City of San Luis Obispo Mayor Heidi Harmon has started visiting the various neighborhood districts of the City on a touring schedule of walks with residents.
Aside from hearing the concerns of her traveling companions for the hour, she said she was also hoping to promote exercise generally.
There have been three scheduled so far with the first taking place June 13 in the South Broad Street Corridor, the portion of Highway 227 under the City’s purview. Their residents told her, to paraphrase their colorful alliteration, that it was a death sentence to attempt to cross the street at the wrong time of day.
The next scheduled walk is June 26 in the Cerro San Luis Foothills, unfortunately after this paper’s deadline.
However, on June 22 the SLO City News tagged along for a tour of the “Anholm District,” better described to residents elsewhere in the City as the Upper Broad Street Corridor.
Much like the composition of the current City Council, civic-minded women outnumbered their male counterparts 4-1 with the total trip compliment hovering around a dozen, including a Mayor, a dog and a reporter. The gender disparity may have been owing to the neighbors’ avowed regular participation in an evening “women’s discussion group” involving wine. However, some did come after seeing the Mayor’s invite on social media or as Charles Feltman an area resident since 2000.
“I came out to see what other people worry about,” he said, noting that while he hadn’t had issues with doorbell “ding and ditch” pranks that some had, Chorro Street traditionally has problems with inebriated college students returning to Foothill Boulevard from Downtown.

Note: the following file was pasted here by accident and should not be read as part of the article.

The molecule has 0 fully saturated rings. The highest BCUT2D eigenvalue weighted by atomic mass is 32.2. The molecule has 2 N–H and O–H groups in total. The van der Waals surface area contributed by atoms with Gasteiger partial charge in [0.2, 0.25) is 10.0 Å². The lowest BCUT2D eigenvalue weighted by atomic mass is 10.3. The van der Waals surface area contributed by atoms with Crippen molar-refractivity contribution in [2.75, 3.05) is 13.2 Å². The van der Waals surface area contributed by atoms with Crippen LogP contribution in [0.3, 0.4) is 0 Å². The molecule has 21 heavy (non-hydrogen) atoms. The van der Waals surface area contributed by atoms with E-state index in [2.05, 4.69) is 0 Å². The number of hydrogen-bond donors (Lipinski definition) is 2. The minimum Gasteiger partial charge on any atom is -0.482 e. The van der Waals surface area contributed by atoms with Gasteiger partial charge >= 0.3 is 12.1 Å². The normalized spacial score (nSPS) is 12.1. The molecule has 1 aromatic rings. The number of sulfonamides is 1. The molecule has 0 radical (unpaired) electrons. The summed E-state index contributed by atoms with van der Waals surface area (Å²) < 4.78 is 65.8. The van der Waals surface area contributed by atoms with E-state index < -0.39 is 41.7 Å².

While resident concerns centered mainly on a desire to close the Broad Street / Highway 101 onramp and only allow the City’s bike corridor plan for the area if the traffic impact is spread through the area evenly, the group did make a stop at the controversial proposed 33-unit project at 71 Palomar Ave. (which Harmon reminded resident’s she voted against).
“The onramp is very convenient for us,” noted Michele Brooks. “But it comes with so much extra traffic. This is our neighborhood not a freeway. The bike boulevard seems worthy too but that could cause it’s own issues…all pros and cons either way.”
It wasn’t all bad, highlights of community effort included the many gardens and a stop over at the Polk household’s “Little Free Library,” which was inspired on a trip to Oregon last year, although there are several around SLO’s other neighborhoods.
The Mayor also gave citizens a primer in some of what she’d learned in six months on the job, adding a rider about her limitations to lobby for them with her colleagues on the Council under the Brown Act.
“The more I learn about how government works, how anything works really,” she said, “is that there are always unanticipated consequences.”
That even applies to the local’s love of bicycle transit, as Cal Poly braces for a record number of freshmen without cars on campus area infrastructure will see about 5,000 more bikes on the road she warned the neighbors who were already concerned that traffic would back up their side streets if that area of Broad were to be closed off.
As pertains to the Brown Act she said, “I’m allowed to talk to say [Councilman Dan Rivoire] but I couldn’t address a subject to obtain a majority. The best thing you can do is go to them yourselves and stay involved, not just the Council but staff too…. [City Manager] Katie Lichtig or the Assistant Manager Derek Johnson.”
-Story and Photos by Camas Frank